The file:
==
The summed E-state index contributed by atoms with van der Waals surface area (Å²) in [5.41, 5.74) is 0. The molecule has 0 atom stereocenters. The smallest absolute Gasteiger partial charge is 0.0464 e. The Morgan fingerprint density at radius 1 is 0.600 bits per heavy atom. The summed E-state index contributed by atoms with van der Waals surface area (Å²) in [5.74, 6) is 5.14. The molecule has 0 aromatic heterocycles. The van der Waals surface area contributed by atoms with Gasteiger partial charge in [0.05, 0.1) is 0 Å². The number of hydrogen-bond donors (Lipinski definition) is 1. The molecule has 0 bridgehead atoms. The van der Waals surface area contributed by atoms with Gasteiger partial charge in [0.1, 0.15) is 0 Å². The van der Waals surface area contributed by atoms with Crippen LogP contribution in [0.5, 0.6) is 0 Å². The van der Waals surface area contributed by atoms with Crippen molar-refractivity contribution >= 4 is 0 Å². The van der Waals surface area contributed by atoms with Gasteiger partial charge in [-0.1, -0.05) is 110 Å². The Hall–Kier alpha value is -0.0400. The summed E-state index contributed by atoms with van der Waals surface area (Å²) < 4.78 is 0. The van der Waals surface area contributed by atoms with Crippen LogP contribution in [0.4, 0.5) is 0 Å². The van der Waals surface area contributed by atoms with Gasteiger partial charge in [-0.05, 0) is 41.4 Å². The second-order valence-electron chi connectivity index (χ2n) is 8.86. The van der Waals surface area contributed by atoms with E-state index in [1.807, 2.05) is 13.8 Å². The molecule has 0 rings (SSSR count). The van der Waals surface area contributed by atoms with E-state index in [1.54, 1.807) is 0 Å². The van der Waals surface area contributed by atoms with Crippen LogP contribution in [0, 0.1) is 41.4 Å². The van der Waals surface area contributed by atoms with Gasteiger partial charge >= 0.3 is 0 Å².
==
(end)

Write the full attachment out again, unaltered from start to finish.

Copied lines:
The summed E-state index contributed by atoms with van der Waals surface area (Å²) in [5.41, 5.74) is 0. The molecule has 0 atom stereocenters. The smallest absolute Gasteiger partial charge is 0.0464 e. The Morgan fingerprint density at radius 1 is 0.600 bits per heavy atom. The summed E-state index contributed by atoms with van der Waals surface area (Å²) in [5.74, 6) is 5.14. The molecule has 0 aromatic heterocycles. The van der Waals surface area contributed by atoms with Gasteiger partial charge in [0.05, 0.1) is 0 Å². The number of hydrogen-bond donors (Lipinski definition) is 1. The molecule has 0 bridgehead atoms. The van der Waals surface area contributed by atoms with Gasteiger partial charge in [0.1, 0.15) is 0 Å². The van der Waals surface area contributed by atoms with Crippen LogP contribution in [0.5, 0.6) is 0 Å². The van der Waals surface area contributed by atoms with Crippen molar-refractivity contribution >= 4 is 0 Å². The van der Waals surface area contributed by atoms with Gasteiger partial charge in [-0.1, -0.05) is 110 Å². The Hall–Kier alpha value is -0.0400. The summed E-state index contributed by atoms with van der Waals surface area (Å²) < 4.78 is 0. The van der Waals surface area contributed by atoms with Crippen LogP contribution in [0.4, 0.5) is 0 Å². The van der Waals surface area contributed by atoms with Gasteiger partial charge in [-0.05, 0) is 41.4 Å². The second-order valence-electron chi connectivity index (χ2n) is 8.86. The van der Waals surface area contributed by atoms with E-state index in [1.807, 2.05) is 13.8 Å². The molecule has 0 rings (SSSR count). The van der Waals surface area contributed by atoms with E-state index in [1.54, 1.807) is 0 Å². The van der Waals surface area contributed by atoms with Crippen LogP contribution in [0, 0.1) is 41.4 Å². The van der Waals surface area contributed by atoms with Gasteiger partial charge >= 0.3 is 0 Å².